Institute for Legal, Legislative and Educational Action
BELLEVUE, WA – The Second Amendment Foundation today filed a motion for a preliminary injunction against the State of Washington, asking the court to prevent the state from enforcing provisions of House Bill 1240, which bans the manufacture, sale, purchase and transfer of so-called “assault weapons.”
Democrat Gov. Jay Inslee signed the bill, which took effect immediately, during a ceremony attended by gun prohibition advocates, sponsors of the legislation and Attorney General Bob Ferguson, the chief defendant in the case, which is known as Hartford v. Ferguson. Joining SAF are the Firearms Policy Coalition, Sporting Systems, a Hazel Dell retailer, and three private citizens, Brett Bass, Douglas Mitchell and Lawrence Hartford, for whom the case is named. They are represented by Seattle attorney Joel Ard.
In their motion, filed in U.S. District Court for the Western District of Washington, SAF and its partners contend “there is no possible justification for Washington’s unconstitutional ban…Not only are they likely to succeed on the merits, but the threatened constitutional violation of Plaintiffs’ right to acquire firearms and to supply their customers with the same, would be irreparable if it were to occur, and public interest always favors the injunction of unconstitutional laws.”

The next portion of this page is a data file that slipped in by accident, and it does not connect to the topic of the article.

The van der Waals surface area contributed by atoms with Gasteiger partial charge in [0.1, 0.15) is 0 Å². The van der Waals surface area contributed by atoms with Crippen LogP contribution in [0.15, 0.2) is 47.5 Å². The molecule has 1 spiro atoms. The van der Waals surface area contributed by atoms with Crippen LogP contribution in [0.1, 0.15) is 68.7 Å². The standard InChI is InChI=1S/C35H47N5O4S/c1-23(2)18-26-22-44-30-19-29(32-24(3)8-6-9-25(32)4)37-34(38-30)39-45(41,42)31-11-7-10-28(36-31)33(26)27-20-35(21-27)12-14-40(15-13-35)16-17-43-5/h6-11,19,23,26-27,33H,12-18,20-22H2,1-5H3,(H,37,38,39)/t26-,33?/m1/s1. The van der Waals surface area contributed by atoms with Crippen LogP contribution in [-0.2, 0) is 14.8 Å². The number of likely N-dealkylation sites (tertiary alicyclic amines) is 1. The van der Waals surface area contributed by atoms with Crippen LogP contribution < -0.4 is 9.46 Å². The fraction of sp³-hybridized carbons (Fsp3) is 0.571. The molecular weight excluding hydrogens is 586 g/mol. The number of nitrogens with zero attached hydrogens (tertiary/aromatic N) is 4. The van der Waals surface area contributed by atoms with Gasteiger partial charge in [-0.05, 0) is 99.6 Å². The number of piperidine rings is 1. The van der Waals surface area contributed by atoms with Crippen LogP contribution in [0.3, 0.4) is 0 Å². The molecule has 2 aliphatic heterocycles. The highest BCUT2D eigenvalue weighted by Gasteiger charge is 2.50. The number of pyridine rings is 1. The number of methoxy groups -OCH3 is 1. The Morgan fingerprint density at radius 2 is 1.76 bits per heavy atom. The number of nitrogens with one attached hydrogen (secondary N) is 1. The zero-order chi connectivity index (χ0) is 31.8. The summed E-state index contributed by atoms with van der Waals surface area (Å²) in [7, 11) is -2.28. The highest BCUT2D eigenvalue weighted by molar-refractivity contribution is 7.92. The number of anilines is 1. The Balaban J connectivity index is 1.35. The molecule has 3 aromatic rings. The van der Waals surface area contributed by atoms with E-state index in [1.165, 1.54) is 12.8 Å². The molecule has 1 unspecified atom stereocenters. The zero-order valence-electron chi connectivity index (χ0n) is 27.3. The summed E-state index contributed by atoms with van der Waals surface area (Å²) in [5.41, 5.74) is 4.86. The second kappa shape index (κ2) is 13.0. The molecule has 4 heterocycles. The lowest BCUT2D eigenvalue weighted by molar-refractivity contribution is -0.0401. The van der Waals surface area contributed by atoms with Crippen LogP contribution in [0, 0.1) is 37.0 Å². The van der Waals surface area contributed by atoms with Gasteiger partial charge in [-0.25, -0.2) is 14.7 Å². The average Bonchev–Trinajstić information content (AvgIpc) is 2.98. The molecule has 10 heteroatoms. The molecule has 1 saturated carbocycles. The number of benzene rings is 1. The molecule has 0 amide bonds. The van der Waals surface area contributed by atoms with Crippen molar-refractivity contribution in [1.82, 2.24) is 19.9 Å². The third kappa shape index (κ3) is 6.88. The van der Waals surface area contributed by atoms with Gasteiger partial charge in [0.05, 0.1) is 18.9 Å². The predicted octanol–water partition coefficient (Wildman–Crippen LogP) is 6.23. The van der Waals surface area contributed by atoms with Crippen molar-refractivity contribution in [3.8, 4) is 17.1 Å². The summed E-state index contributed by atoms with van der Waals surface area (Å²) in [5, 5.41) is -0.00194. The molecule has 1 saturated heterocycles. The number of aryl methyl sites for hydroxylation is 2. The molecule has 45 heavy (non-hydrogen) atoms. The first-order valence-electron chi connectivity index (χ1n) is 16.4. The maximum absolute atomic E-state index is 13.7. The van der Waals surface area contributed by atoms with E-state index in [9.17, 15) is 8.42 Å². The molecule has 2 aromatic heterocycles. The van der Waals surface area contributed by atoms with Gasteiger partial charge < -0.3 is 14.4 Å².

“Washington has a long tradition of lawful private ownership of semiautomatic firearms,” noted SAF founder and Executive Vice President Alan M. Gottlieb. “Millions of American citizens own these firearms, all over the country, and they have been in common use in the Evergreen State for many years. We believe this ban is wholly unconstitutional, and as such, we’re asking the court to enjoin the state from enforcing the law, to prevent Washington citizens from being penalized by an unjust, politically-motivated statute.”
Adam Kraut, SAF executive director and a practicing attorney observed, “The courts have established that deprivation of constitutional rights constitutes irreparable injury, and the plaintiffs in this case have demonstrated the ban infringes on their Second Amendment rights, and thus causes irreparable harm. An injunction will not harm the state, because it will keep in place the status quo, which has always prevailed in Washington, right up to the moment Gov. Inslee signed the legislation. We’re hoping the court acts quickly in this matter, because politics should never outweigh the exercise of constitutionally-protected rights.”